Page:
Income Distribution, Education Systems and Transition
AbstractWe consider the differences in income distribution between market and planned economics in two ways. First, using benchmarks from the OECD area we review evidence from the countries of Central and Eastern Europe and the former Soviet Union during the socialist period. Second, we look at the transitions currently being made by the latter. In each case we review available data and the problems they present before considering in turn (i) the distribution of earnings of full-time employees, (ii) the distribution of individuals' per capita household incomes, and (iii) the ways in which the picture is altered by non-wage benefits from work, price subsidies and social incomes in kind. For the socialist period we are able to consider long series of data, often covering several decades, and we can thus show the changes in the picture of distribution under the socialist system. We also emphasize the diversity across the countries concerned. For the period of transition, itself incomplete, the series are inevitably shorter but we are able to avoid basing conclusions on evidence drawn from single years. The picture during transition, like that under socialism, is varied. Russia has experienced very sharp increases in measured inequality to well above the top of the OECD range. The Czech Republic, Hungary and Poland have seen more modest rises. We note the lack of a satisfactory analytic framework in the literature that encompasses enough features of the transition, a framework which would help interpretation of the evidence.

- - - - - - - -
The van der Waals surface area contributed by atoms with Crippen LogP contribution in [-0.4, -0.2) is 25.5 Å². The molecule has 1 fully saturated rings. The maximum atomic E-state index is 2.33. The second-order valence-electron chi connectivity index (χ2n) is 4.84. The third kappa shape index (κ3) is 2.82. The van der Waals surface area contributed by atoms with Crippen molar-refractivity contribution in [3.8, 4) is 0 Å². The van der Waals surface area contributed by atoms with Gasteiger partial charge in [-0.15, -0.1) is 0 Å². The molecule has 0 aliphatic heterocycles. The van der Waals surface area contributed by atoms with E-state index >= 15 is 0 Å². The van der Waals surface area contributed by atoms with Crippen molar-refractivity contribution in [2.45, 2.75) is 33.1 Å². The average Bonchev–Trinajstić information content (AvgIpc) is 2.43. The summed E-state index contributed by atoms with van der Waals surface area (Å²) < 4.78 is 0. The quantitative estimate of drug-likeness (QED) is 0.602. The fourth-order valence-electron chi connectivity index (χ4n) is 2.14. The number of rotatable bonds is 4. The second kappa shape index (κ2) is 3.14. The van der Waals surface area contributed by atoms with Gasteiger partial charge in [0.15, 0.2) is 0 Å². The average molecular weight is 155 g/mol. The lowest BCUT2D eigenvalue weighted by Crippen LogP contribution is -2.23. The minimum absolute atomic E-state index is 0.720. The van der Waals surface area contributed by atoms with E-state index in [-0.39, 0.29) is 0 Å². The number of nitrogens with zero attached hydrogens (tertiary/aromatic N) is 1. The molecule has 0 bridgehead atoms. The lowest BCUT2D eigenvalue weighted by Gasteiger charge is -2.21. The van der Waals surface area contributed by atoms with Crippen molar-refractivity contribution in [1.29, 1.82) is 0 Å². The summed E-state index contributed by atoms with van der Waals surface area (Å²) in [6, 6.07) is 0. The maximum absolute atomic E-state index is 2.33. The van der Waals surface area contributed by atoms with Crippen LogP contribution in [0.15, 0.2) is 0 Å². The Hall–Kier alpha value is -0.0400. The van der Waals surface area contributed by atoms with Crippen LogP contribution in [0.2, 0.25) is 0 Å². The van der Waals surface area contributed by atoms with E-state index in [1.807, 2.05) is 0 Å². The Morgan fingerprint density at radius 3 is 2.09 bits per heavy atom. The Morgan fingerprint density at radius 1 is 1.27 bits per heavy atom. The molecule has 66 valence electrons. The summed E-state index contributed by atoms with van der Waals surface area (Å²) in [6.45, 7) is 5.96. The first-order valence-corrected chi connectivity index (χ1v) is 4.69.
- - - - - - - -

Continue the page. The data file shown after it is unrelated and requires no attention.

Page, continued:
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Bibliographic InfoPaper provided by McMaster University in its series Canadian International Labour Network Working Papers with number 43.
Length: 99 pages
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This paper has been announced in the following NEP Reports:
- NEP-ALL-2000-03-20 (All new papers)
- NEP-EDU-2000-03-20 (Education)
- NEP-LAB-2000-03-20 (Labour Economics)
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- repec:ese:iserwp:97-04 is not listed on IDEAS
- Sarah Jarvis & Stephen P. Jenkins, 1997.
"Marital Splits and Income Changes: Evidence for Britain,"
Innocenti Occasional Papers, Economic Policy Series
iopeps97/26, UNICEF Innocenti Research Centre.
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